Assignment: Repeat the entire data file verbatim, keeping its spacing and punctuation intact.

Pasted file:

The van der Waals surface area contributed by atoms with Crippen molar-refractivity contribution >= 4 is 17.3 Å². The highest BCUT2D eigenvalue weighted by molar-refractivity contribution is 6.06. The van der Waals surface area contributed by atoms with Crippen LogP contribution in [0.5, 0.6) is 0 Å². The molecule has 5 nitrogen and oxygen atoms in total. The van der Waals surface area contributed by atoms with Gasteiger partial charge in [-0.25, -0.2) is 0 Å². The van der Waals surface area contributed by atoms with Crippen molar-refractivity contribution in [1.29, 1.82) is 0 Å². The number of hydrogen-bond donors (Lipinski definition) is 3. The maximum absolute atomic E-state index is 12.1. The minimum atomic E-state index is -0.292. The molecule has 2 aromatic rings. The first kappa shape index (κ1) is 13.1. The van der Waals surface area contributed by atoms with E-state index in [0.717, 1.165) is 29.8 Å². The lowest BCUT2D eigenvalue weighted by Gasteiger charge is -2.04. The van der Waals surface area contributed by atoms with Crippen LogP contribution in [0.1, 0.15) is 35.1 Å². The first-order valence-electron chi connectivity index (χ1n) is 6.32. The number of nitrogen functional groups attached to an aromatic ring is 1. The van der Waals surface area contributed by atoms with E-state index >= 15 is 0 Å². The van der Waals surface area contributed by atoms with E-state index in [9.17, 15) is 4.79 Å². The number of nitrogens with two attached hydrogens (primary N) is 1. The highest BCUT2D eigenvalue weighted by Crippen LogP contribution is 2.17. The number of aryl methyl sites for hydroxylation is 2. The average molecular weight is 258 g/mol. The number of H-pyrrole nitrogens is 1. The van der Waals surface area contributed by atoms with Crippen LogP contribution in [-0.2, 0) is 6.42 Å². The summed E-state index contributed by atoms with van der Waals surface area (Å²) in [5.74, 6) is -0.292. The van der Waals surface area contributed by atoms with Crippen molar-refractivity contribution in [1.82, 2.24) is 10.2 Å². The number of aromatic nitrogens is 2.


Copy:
The van der Waals surface area contributed by atoms with Crippen molar-refractivity contribution >= 4 is 17.3 Å². The highest BCUT2D eigenvalue weighted by molar-refractivity contribution is 6.06. The van der Waals surface area contributed by atoms with Crippen LogP contribution in [0.5, 0.6) is 0 Å². The molecule has 5 nitrogen and oxygen atoms in total. The van der Waals surface area contributed by atoms with Gasteiger partial charge in [-0.25, -0.2) is 0 Å². The van der Waals surface area contributed by atoms with Crippen molar-refractivity contribution in [1.29, 1.82) is 0 Å². The number of hydrogen-bond donors (Lipinski definition) is 3. The maximum absolute atomic E-state index is 12.1. The minimum atomic E-state index is -0.292. The molecule has 2 aromatic rings. The first kappa shape index (κ1) is 13.1. The van der Waals surface area contributed by atoms with E-state index in [0.717, 1.165) is 29.8 Å². The lowest BCUT2D eigenvalue weighted by Gasteiger charge is -2.04. The van der Waals surface area contributed by atoms with Crippen LogP contribution in [0.1, 0.15) is 35.1 Å². The first-order valence-electron chi connectivity index (χ1n) is 6.32. The number of nitrogen functional groups attached to an aromatic ring is 1. The van der Waals surface area contributed by atoms with E-state index >= 15 is 0 Å². The van der Waals surface area contributed by atoms with E-state index in [9.17, 15) is 4.79 Å². The number of nitrogens with two attached hydrogens (primary N) is 1. The highest BCUT2D eigenvalue weighted by Crippen LogP contribution is 2.17. The number of aryl methyl sites for hydroxylation is 2. The average molecular weight is 258 g/mol. The number of H-pyrrole nitrogens is 1. The van der Waals surface area contributed by atoms with Crippen LogP contribution in [-0.2, 0) is 6.42 Å². The summed E-state index contributed by atoms with van der Waals surface area (Å²) in [5.74, 6) is -0.292. The van der Waals surface area contributed by atoms with Crippen molar-refractivity contribution in [1.82, 2.24) is 10.2 Å². The number of aromatic nitrogens is 2.